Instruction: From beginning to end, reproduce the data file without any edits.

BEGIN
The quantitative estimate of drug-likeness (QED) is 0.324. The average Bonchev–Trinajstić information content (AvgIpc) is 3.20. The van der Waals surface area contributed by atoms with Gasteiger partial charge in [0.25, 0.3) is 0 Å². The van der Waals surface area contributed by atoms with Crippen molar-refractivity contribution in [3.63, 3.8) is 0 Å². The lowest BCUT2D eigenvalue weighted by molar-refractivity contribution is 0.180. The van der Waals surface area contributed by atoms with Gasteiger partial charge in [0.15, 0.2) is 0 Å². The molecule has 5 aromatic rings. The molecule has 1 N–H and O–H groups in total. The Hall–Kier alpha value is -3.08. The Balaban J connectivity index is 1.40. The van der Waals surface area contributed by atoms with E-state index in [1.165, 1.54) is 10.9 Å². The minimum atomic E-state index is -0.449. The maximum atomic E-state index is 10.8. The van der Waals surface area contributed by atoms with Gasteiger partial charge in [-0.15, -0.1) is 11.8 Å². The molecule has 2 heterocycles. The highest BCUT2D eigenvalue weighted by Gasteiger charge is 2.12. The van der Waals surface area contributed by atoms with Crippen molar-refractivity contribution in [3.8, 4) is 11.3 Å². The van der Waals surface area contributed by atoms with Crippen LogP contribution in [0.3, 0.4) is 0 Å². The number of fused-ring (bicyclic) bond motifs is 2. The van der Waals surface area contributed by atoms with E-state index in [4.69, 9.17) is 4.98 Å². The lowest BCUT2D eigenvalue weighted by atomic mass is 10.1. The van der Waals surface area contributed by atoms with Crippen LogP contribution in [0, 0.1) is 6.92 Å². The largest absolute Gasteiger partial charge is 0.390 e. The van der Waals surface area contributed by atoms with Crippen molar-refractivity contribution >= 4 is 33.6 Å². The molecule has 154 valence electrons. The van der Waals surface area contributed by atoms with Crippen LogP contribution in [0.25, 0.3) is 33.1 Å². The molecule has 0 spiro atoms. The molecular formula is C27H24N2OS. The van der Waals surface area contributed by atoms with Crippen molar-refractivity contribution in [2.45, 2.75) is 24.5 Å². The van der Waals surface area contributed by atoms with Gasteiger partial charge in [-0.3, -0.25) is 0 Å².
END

The quantitative estimate of drug-likeness (QED) is 0.324. The average Bonchev–Trinajstić information content (AvgIpc) is 3.20. The van der Waals surface area contributed by atoms with Gasteiger partial charge in [0.25, 0.3) is 0 Å². The van der Waals surface area contributed by atoms with Crippen molar-refractivity contribution in [3.63, 3.8) is 0 Å². The lowest BCUT2D eigenvalue weighted by molar-refractivity contribution is 0.180. The van der Waals surface area contributed by atoms with Gasteiger partial charge in [0.15, 0.2) is 0 Å². The molecule has 5 aromatic rings. The molecule has 1 N–H and O–H groups in total. The Hall–Kier alpha value is -3.08. The Balaban J connectivity index is 1.40. The van der Waals surface area contributed by atoms with E-state index in [1.165, 1.54) is 10.9 Å². The minimum atomic E-state index is -0.449. The maximum atomic E-state index is 10.8. The van der Waals surface area contributed by atoms with Gasteiger partial charge in [-0.15, -0.1) is 11.8 Å². The molecule has 2 heterocycles. The highest BCUT2D eigenvalue weighted by Gasteiger charge is 2.12. The van der Waals surface area contributed by atoms with Crippen molar-refractivity contribution in [3.8, 4) is 11.3 Å². The van der Waals surface area contributed by atoms with Crippen LogP contribution in [0.3, 0.4) is 0 Å². The number of fused-ring (bicyclic) bond motifs is 2. The van der Waals surface area contributed by atoms with E-state index in [4.69, 9.17) is 4.98 Å². The lowest BCUT2D eigenvalue weighted by atomic mass is 10.1. The van der Waals surface area contributed by atoms with Crippen LogP contribution in [0, 0.1) is 6.92 Å². The largest absolute Gasteiger partial charge is 0.390 e. The van der Waals surface area contributed by atoms with Crippen molar-refractivity contribution >= 4 is 33.6 Å². The molecule has 154 valence electrons. The van der Waals surface area contributed by atoms with Crippen LogP contribution in [0.25, 0.3) is 33.1 Å². The molecule has 0 spiro atoms. The molecular formula is C27H24N2OS. The van der Waals surface area contributed by atoms with Crippen molar-refractivity contribution in [2.45, 2.75) is 24.5 Å². The van der Waals surface area contributed by atoms with Gasteiger partial charge in [-0.3, -0.25) is 0 Å².